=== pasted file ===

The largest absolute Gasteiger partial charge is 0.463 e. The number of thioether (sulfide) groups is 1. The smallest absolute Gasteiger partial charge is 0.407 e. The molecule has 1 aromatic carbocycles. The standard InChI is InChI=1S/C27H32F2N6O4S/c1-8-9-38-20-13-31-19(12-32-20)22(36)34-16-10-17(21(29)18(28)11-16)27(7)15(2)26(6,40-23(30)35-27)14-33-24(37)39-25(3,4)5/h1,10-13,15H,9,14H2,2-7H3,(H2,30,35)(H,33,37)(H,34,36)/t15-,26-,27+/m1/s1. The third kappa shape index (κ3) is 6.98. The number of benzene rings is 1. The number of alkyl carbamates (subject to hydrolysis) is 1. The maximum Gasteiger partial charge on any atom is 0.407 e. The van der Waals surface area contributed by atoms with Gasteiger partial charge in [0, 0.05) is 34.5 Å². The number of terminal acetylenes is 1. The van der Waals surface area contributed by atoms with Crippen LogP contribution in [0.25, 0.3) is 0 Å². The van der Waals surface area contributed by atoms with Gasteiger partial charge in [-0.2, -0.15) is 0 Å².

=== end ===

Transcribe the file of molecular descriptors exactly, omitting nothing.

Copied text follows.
The largest absolute Gasteiger partial charge is 0.463 e. The number of thioether (sulfide) groups is 1. The smallest absolute Gasteiger partial charge is 0.407 e. The molecule has 1 aromatic carbocycles. The standard InChI is InChI=1S/C27H32F2N6O4S/c1-8-9-38-20-13-31-19(12-32-20)22(36)34-16-10-17(21(29)18(28)11-16)27(7)15(2)26(6,40-23(30)35-27)14-33-24(37)39-25(3,4)5/h1,10-13,15H,9,14H2,2-7H3,(H2,30,35)(H,33,37)(H,34,36)/t15-,26-,27+/m1/s1. The third kappa shape index (κ3) is 6.98. The number of benzene rings is 1. The number of alkyl carbamates (subject to hydrolysis) is 1. The maximum Gasteiger partial charge on any atom is 0.407 e. The van der Waals surface area contributed by atoms with Gasteiger partial charge in [0, 0.05) is 34.5 Å². The number of terminal acetylenes is 1. The van der Waals surface area contributed by atoms with Crippen LogP contribution in [0.25, 0.3) is 0 Å². The van der Waals surface area contributed by atoms with Gasteiger partial charge in [-0.2, -0.15) is 0 Å².